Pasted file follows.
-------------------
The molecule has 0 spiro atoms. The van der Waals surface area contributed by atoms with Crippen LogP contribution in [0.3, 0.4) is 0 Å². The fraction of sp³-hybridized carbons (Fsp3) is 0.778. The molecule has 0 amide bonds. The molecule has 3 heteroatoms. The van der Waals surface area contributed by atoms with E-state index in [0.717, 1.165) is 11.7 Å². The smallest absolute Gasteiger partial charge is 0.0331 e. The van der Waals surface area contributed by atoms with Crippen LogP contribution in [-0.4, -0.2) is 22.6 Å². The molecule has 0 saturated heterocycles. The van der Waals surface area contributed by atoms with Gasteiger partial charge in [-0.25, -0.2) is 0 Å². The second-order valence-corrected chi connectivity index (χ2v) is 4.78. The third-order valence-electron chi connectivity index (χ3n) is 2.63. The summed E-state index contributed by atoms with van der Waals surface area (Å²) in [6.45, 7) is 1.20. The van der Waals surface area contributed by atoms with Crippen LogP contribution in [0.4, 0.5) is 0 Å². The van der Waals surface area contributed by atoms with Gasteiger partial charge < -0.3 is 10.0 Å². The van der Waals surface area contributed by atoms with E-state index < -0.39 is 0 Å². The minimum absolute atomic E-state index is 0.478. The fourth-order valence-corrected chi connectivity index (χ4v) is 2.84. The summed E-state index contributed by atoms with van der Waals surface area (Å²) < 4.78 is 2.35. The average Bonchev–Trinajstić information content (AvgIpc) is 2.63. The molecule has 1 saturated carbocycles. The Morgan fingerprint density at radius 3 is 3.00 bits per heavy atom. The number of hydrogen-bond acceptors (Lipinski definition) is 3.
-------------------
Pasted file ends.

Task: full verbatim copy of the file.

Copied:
The molecule has 0 spiro atoms. The van der Waals surface area contributed by atoms with Crippen LogP contribution in [0.3, 0.4) is 0 Å². The fraction of sp³-hybridized carbons (Fsp3) is 0.778. The molecule has 0 amide bonds. The molecule has 3 heteroatoms. The van der Waals surface area contributed by atoms with E-state index in [0.717, 1.165) is 11.7 Å². The smallest absolute Gasteiger partial charge is 0.0331 e. The van der Waals surface area contributed by atoms with Crippen LogP contribution in [-0.4, -0.2) is 22.6 Å². The molecule has 0 saturated heterocycles. The van der Waals surface area contributed by atoms with Gasteiger partial charge in [-0.25, -0.2) is 0 Å². The second-order valence-corrected chi connectivity index (χ2v) is 4.78. The third-order valence-electron chi connectivity index (χ3n) is 2.63. The summed E-state index contributed by atoms with van der Waals surface area (Å²) in [6.45, 7) is 1.20. The van der Waals surface area contributed by atoms with Crippen LogP contribution in [0.4, 0.5) is 0 Å². The van der Waals surface area contributed by atoms with Gasteiger partial charge < -0.3 is 10.0 Å². The van der Waals surface area contributed by atoms with E-state index < -0.39 is 0 Å². The minimum absolute atomic E-state index is 0.478. The fourth-order valence-corrected chi connectivity index (χ4v) is 2.84. The summed E-state index contributed by atoms with van der Waals surface area (Å²) < 4.78 is 2.35. The average Bonchev–Trinajstić information content (AvgIpc) is 2.63. The molecule has 1 saturated carbocycles. The Morgan fingerprint density at radius 3 is 3.00 bits per heavy atom. The number of hydrogen-bond acceptors (Lipinski definition) is 3.